Mentoring and Engagement – Is there a connection?
There are different perspectives on what employee engagement is in the workplace. It is a topic that drives most leaders in an organization crazy as they struggle to get a handle on what the whole engagement thing is all about. Here is one definition that we found:
“Employee engagement is the emotional commitment the employee has to the organization and its goals.”
We pulled together some of the common questions that are being asked with regards to engagement and we asked Doug Lawrence, founder of TalentC® to come up with the answers. Doug is an International Certified Mentor Practitioner (ICMP) and an International Certified Mentor Facilitator (ICMF). He has over 30 years of mentoring and leadership experience.
Let’s explore some of those now and see where mentoring can play a role in bridging the gap that exists in most organizations from an engagement perspective.
Q: What does it mean to be engaged at work?
A: A lot of the definitions of the word engagement speak to the emotional commitment the employee has to the organization and its goals. I have always proclaimed that if we have organizations where the employees are engaged, empowered and accountable that we have reached what I would call the desired state. How do we get there? It is a commitment on the part of everyone to work together to make the organization a desired place to be.
With high levels of engagement comes a high level of commitment to the organization and obviously that will impact the bottom line for the organization. When I look back to some of the more successful organizations I know they took the time to explain the organization’s goals and where each employee had a part to play in attaining those goals. Leveraging mentoring as part of the culture will help in creating that positive work environment.
Q: Why is employee engagement so important?
A: First off we need to look at this from the employee perspective. Employees that are engaged in the overall success of the organization are going to be a lot happier in the workplace. This will result in a more productive employee which obviously will benefit the organization overall. This spills over into how your customers/clients see the employees they interact with and how they perceive the organization as a whole. I have saw customers walk down the street to the competition because employees were not happy where they were dealing before. The unhappiness and frustration carried over into the relations that were in place with the employees and the customers.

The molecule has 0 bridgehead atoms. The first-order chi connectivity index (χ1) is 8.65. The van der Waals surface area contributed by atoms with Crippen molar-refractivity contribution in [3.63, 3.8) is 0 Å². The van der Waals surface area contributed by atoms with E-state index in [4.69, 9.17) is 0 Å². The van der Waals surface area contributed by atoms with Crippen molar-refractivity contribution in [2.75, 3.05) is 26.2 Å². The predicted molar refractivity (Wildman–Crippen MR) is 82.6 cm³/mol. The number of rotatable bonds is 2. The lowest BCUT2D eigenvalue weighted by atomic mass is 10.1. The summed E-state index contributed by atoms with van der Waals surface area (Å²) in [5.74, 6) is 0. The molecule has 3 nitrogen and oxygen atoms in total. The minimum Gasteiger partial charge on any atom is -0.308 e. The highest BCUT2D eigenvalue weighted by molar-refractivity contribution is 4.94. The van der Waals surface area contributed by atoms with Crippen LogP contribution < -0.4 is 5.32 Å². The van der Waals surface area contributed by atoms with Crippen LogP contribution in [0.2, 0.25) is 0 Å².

The second part of course is the impact that engagement has on the organization. With higher levels of engagement you will have higher levels of productivity which impacts the bottom line for the organization. Employees are less likely to be searching for work elsewhere when they are working in an engaged environment. You will have healthier employees as well which lessens the amount of sick time.
Q: How do you get employees engaged?
A: Creating an environment of engagement is the first step and that starts at the leadership level of the organization. Are the leaders taking the time to share the goals and objectives of the organization with each employee and help them to understand how they can and are contributing to the success? Very few do that and they are missing a golden opportunity. I have seen that happen and it changed a lot of opinions about an organization. What did need to happen was some consistency and reinforcement of the process.
If you want employees to be engaged creating an environment of continuous learning and development is the way to go. Ensure that mentoring and a mentoring culture is part of this environment and you will see your workforce transform from one of disengagement to one of engagement and empowerment. What is interesting is that accountability automatically follows once you have the first two in place.